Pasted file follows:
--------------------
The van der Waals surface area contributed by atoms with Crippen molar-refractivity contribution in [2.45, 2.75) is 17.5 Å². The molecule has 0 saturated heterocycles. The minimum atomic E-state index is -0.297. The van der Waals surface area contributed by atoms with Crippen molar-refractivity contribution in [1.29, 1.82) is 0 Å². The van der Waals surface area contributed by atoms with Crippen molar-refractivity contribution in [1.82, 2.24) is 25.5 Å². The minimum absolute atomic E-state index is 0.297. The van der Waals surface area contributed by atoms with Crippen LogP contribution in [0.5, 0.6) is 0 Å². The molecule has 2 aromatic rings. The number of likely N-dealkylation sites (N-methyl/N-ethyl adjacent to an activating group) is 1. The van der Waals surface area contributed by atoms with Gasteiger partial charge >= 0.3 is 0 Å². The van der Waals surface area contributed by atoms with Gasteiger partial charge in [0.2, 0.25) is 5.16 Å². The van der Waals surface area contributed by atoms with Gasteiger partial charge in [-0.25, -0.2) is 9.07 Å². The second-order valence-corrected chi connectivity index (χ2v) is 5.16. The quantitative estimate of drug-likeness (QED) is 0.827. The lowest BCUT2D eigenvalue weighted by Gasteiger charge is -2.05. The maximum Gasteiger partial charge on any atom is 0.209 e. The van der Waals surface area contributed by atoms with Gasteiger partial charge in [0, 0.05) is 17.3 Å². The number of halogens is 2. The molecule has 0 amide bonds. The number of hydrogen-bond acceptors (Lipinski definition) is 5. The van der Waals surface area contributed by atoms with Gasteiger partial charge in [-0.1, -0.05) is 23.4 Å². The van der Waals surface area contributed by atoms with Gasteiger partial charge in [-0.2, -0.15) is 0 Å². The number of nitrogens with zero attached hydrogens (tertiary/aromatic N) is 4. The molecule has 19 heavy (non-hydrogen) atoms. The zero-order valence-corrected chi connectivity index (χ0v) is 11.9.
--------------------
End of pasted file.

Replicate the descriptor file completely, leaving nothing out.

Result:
The van der Waals surface area contributed by atoms with Crippen molar-refractivity contribution in [2.45, 2.75) is 17.5 Å². The molecule has 0 saturated heterocycles. The minimum atomic E-state index is -0.297. The van der Waals surface area contributed by atoms with Crippen molar-refractivity contribution in [1.29, 1.82) is 0 Å². The van der Waals surface area contributed by atoms with Crippen molar-refractivity contribution in [1.82, 2.24) is 25.5 Å². The minimum absolute atomic E-state index is 0.297. The van der Waals surface area contributed by atoms with Crippen LogP contribution in [0.5, 0.6) is 0 Å². The molecule has 2 aromatic rings. The number of likely N-dealkylation sites (N-methyl/N-ethyl adjacent to an activating group) is 1. The van der Waals surface area contributed by atoms with Gasteiger partial charge >= 0.3 is 0 Å². The van der Waals surface area contributed by atoms with Gasteiger partial charge in [0.2, 0.25) is 5.16 Å². The van der Waals surface area contributed by atoms with Gasteiger partial charge in [-0.25, -0.2) is 9.07 Å². The second-order valence-corrected chi connectivity index (χ2v) is 5.16. The quantitative estimate of drug-likeness (QED) is 0.827. The lowest BCUT2D eigenvalue weighted by Gasteiger charge is -2.05. The maximum Gasteiger partial charge on any atom is 0.209 e. The van der Waals surface area contributed by atoms with Gasteiger partial charge in [0, 0.05) is 17.3 Å². The number of halogens is 2. The molecule has 0 amide bonds. The number of hydrogen-bond acceptors (Lipinski definition) is 5. The van der Waals surface area contributed by atoms with Gasteiger partial charge in [-0.1, -0.05) is 23.4 Å². The van der Waals surface area contributed by atoms with Gasteiger partial charge in [-0.2, -0.15) is 0 Å². The number of nitrogens with zero attached hydrogens (tertiary/aromatic N) is 4. The molecule has 19 heavy (non-hydrogen) atoms. The zero-order valence-corrected chi connectivity index (χ0v) is 11.9.